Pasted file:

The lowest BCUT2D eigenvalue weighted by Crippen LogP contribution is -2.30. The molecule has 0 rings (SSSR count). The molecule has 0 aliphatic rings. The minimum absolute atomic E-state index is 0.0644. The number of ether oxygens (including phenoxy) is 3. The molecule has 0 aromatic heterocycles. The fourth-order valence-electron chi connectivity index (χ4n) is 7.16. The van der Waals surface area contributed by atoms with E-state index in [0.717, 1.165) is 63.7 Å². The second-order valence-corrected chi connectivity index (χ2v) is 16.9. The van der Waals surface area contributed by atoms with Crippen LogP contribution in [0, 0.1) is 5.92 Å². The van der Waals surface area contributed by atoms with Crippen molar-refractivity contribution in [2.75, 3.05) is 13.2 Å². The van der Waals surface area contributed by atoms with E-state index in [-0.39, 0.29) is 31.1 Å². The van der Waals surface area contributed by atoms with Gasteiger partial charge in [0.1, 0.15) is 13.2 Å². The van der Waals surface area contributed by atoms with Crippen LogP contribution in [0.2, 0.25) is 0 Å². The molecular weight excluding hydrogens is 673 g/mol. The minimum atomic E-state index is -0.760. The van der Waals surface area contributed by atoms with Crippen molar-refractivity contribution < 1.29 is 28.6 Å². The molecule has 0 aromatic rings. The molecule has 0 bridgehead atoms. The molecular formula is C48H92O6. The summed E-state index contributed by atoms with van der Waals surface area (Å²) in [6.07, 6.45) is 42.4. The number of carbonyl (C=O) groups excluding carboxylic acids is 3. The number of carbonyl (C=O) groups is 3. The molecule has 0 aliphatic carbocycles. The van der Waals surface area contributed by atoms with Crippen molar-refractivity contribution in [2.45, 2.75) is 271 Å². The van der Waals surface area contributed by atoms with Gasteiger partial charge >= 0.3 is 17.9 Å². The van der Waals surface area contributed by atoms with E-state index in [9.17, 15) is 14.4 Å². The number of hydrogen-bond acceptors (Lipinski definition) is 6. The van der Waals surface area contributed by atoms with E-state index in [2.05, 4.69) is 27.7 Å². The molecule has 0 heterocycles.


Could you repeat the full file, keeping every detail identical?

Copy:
The lowest BCUT2D eigenvalue weighted by Crippen LogP contribution is -2.30. The molecule has 0 rings (SSSR count). The molecule has 0 aliphatic rings. The minimum absolute atomic E-state index is 0.0644. The number of ether oxygens (including phenoxy) is 3. The molecule has 0 aromatic heterocycles. The fourth-order valence-electron chi connectivity index (χ4n) is 7.16. The van der Waals surface area contributed by atoms with E-state index in [0.717, 1.165) is 63.7 Å². The second-order valence-corrected chi connectivity index (χ2v) is 16.9. The van der Waals surface area contributed by atoms with Crippen LogP contribution in [0, 0.1) is 5.92 Å². The van der Waals surface area contributed by atoms with Crippen molar-refractivity contribution in [2.75, 3.05) is 13.2 Å². The van der Waals surface area contributed by atoms with E-state index in [-0.39, 0.29) is 31.1 Å². The van der Waals surface area contributed by atoms with Gasteiger partial charge in [0.1, 0.15) is 13.2 Å². The van der Waals surface area contributed by atoms with Crippen LogP contribution in [0.2, 0.25) is 0 Å². The molecular weight excluding hydrogens is 673 g/mol. The minimum atomic E-state index is -0.760. The van der Waals surface area contributed by atoms with Crippen molar-refractivity contribution < 1.29 is 28.6 Å². The molecule has 0 aromatic rings. The molecule has 0 bridgehead atoms. The molecular formula is C48H92O6. The summed E-state index contributed by atoms with van der Waals surface area (Å²) in [6.07, 6.45) is 42.4. The number of carbonyl (C=O) groups excluding carboxylic acids is 3. The number of carbonyl (C=O) groups is 3. The molecule has 0 aliphatic carbocycles. The van der Waals surface area contributed by atoms with Crippen molar-refractivity contribution in [2.45, 2.75) is 271 Å². The van der Waals surface area contributed by atoms with Gasteiger partial charge >= 0.3 is 17.9 Å². The van der Waals surface area contributed by atoms with E-state index in [9.17, 15) is 14.4 Å². The number of hydrogen-bond acceptors (Lipinski definition) is 6. The van der Waals surface area contributed by atoms with E-state index in [2.05, 4.69) is 27.7 Å². The molecule has 0 heterocycles.